Officials of epca should assess the situation. It is in total contrast to Pipavav in Gujarat where Larsen & Turbo mines limestone. The pits are meticulously filled and manured; trees planted and watered; vermiculture is practised to restore the land. The state authorities or the leaseholders who have benefited the most from destroying the ecology must be asked to restore the Machchingiri valley.
R K WHIG
How to recycle paper
According to the World Wide Fund for Nature, each tonne of paper recycled saves 15 average-sized trees. The Paper and Pulp Information Centre reports that reclaimed waste paper represents around 63 per cent of fibre used for producing paper and board in the uk. It is estimated that 33.2 per cent of the household paper waste and 16 per cent of the board waste can be recycled.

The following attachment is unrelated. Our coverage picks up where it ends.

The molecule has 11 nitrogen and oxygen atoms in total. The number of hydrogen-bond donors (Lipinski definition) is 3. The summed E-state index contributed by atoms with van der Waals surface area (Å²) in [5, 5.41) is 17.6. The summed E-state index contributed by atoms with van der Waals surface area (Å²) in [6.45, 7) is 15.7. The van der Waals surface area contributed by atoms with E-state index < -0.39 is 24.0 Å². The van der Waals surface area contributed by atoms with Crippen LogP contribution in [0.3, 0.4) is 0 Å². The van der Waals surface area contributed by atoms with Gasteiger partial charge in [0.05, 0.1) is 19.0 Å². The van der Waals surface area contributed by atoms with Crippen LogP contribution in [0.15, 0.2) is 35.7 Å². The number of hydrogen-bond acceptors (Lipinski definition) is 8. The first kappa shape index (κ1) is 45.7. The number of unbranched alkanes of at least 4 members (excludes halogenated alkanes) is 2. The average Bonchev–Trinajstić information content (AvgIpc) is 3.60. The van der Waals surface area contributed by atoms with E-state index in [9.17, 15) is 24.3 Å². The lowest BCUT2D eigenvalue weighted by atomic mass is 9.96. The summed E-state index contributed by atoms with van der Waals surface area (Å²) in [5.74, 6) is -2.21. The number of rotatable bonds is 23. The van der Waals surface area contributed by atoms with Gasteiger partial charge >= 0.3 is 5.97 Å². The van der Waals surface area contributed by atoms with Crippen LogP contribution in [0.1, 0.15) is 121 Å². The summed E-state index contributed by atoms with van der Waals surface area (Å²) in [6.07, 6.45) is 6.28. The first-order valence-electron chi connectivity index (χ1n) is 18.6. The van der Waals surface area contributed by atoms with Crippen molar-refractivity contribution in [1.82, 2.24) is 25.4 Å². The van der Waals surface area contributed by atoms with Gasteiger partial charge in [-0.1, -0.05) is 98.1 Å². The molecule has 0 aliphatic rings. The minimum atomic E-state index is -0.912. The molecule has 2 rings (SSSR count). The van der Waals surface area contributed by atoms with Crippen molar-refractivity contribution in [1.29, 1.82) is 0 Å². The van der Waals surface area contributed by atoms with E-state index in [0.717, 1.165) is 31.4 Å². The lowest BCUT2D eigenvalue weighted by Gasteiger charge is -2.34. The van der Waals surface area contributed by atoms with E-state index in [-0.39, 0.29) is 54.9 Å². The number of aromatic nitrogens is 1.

Paper recycling comprises of two stages: stock preparation and making of paper. Preparation starts with pulping, in which the paper fibres are separated. The stock is then cleaned and ink is removed from the fibres. Bleaching maybe required to improve the brightness of the finished paper. Dispersion is the last step in stock preparation, which is basically a chemical treatment of the residual contaminants to reduce their size to one. This allows their inclusion in the finished paper.
After stock preparation, the consistency of fibres is diluted to approximately one per cent to prevent them from flocculating. The suspension is then sprayed onto a fast moving fabric belt to increase the consistency to about 20 per cent. To remove unwanted water, the paper is passed through pressure rollers, resulting in a consistency of approximately 50 per cent. It is then passed over steam-heated rollers. The Bangalore Paper and Pulp Mills uses waste paper to make handmade paper. This not only converts waste to wealth, but also provides employment. It is estimated that labour charges account for 40 per cent of the paper cost.
Kolkata, West Bengal...